Cardinal Arinze clarified this and the Church's position in a letter written to this writer, dated January 15, 2005. The Cardinal's secretary, Msgr. Jorge Quinones wrote:

"Cardinal Arinze wants you to know that the report was not exact and does not show his stand. He has written Archbishop Flynn about it.

"Rainbow Sash wearers, the Cardinal says, are showing their opposition to Church teaching on a major issue of natural law and so disqualify themselves from being given Holy Communion."

Today's Eucharistic abuses "are not to be taken lightly," said Cardinal Arinze recently.12

All Catholics are under obligation to adhere to the Church's Teachings if they want to be faithful Catholics in communion with Rome and be able to receive the Eucharist:

"In matters of faith and morals the bishops speak in the name of Christ, and the faithful are to accept their teaching and adhere to it with a religious assent of soul. This religious submission of will and of mind must be shown in a special way to the authentic teaching authority of the Roman Pontiff, even when he is not speaking ex cathedra."13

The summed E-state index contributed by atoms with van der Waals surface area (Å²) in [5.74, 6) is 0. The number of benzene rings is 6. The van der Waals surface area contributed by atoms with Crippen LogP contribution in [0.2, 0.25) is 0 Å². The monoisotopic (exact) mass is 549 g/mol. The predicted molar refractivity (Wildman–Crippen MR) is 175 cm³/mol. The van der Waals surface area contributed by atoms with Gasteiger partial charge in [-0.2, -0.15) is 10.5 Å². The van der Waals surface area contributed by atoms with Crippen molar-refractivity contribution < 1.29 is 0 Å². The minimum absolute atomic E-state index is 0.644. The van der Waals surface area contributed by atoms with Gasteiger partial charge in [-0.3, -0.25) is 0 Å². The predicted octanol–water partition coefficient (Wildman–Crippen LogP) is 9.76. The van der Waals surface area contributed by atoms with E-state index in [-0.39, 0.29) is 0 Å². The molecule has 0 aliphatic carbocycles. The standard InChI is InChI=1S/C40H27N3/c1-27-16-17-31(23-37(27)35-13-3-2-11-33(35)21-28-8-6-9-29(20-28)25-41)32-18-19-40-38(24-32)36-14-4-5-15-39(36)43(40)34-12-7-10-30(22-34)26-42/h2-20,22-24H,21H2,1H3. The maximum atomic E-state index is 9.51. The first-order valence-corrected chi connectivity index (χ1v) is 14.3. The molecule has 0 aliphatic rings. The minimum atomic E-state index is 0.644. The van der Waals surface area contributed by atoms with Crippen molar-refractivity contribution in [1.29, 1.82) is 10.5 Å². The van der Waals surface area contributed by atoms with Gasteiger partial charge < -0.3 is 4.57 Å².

Therefore, 'in gremio legis,' it is most perplexing when Archbishop Flynn wrote, "This recommendation needs to be reviewed by those bishops involved in the near future."

Does Archbishop Flynn mean that clearly defined Church Teaching will be received only as a 'recommendation?' Does Archbishop Flynn believe that the four bishops have the freedom to accept or reject these Church Teachings now or sometime in the near future? This is a most perplexing 'Clarification.'


1  [Back]

January 15, 2005, a letter written by the Congregation for Divine Worship and the Discipline of the Sacraments [CDW] to this writer, found here.

2  [Back]

The Code of Canon Law c.915 states: "Those upon whom the penalty of excommunication or interdict has been imposed or declared, and others who obstinately persist in manifest grave sin, are not to be admitted to Holy Communion."

3 The Catechism of the Catholic Church, §2357-2359. [Back]

4 In English, 'Kill the sin, love the sinner,' St. Augustine. [Back]

5 Click here to view photo of fax sent to this writer. [Back]

6 The Congregation for the Doctrine of the Faith [CDF], "Considerations Regarding Proposals to be given legal Recognition to Unions Between Homosexual Persons,' §4; Catechism of the Catholic Church §2357. [Back]